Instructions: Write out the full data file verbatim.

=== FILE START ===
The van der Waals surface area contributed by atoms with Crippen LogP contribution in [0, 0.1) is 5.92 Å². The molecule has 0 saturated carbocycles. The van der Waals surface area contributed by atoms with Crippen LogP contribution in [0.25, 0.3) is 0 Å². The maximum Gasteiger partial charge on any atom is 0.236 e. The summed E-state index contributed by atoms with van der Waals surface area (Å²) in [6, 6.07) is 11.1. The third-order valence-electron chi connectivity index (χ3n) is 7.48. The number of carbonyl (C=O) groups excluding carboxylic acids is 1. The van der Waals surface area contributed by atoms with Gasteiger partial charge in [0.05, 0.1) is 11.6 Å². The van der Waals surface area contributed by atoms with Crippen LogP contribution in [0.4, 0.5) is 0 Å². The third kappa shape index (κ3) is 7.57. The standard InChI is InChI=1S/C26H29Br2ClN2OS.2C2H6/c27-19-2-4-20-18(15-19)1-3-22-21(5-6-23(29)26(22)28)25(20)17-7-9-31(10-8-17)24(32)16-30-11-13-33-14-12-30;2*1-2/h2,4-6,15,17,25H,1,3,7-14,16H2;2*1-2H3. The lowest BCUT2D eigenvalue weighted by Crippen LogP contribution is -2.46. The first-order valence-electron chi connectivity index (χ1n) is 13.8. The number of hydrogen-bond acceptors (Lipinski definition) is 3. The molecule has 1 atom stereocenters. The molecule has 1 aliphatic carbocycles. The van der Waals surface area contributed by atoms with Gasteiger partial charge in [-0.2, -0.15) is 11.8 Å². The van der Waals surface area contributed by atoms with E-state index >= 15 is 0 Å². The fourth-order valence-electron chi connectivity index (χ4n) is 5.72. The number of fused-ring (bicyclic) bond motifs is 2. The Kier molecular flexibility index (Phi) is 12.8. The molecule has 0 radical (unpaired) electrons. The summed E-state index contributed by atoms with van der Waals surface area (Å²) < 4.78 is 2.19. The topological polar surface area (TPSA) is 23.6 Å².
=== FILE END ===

The van der Waals surface area contributed by atoms with Crippen LogP contribution in [0, 0.1) is 5.92 Å². The molecule has 0 saturated carbocycles. The van der Waals surface area contributed by atoms with Crippen LogP contribution in [0.25, 0.3) is 0 Å². The maximum Gasteiger partial charge on any atom is 0.236 e. The summed E-state index contributed by atoms with van der Waals surface area (Å²) in [6, 6.07) is 11.1. The third-order valence-electron chi connectivity index (χ3n) is 7.48. The number of carbonyl (C=O) groups excluding carboxylic acids is 1. The van der Waals surface area contributed by atoms with Gasteiger partial charge in [0.05, 0.1) is 11.6 Å². The van der Waals surface area contributed by atoms with Crippen LogP contribution in [0.4, 0.5) is 0 Å². The third kappa shape index (κ3) is 7.57. The standard InChI is InChI=1S/C26H29Br2ClN2OS.2C2H6/c27-19-2-4-20-18(15-19)1-3-22-21(5-6-23(29)26(22)28)25(20)17-7-9-31(10-8-17)24(32)16-30-11-13-33-14-12-30;2*1-2/h2,4-6,15,17,25H,1,3,7-14,16H2;2*1-2H3. The lowest BCUT2D eigenvalue weighted by Crippen LogP contribution is -2.46. The first-order valence-electron chi connectivity index (χ1n) is 13.8. The number of hydrogen-bond acceptors (Lipinski definition) is 3. The molecule has 1 atom stereocenters. The molecule has 1 aliphatic carbocycles. The van der Waals surface area contributed by atoms with Gasteiger partial charge in [-0.2, -0.15) is 11.8 Å². The van der Waals surface area contributed by atoms with E-state index >= 15 is 0 Å². The fourth-order valence-electron chi connectivity index (χ4n) is 5.72. The number of fused-ring (bicyclic) bond motifs is 2. The Kier molecular flexibility index (Phi) is 12.8. The molecule has 0 radical (unpaired) electrons. The summed E-state index contributed by atoms with van der Waals surface area (Å²) < 4.78 is 2.19. The topological polar surface area (TPSA) is 23.6 Å².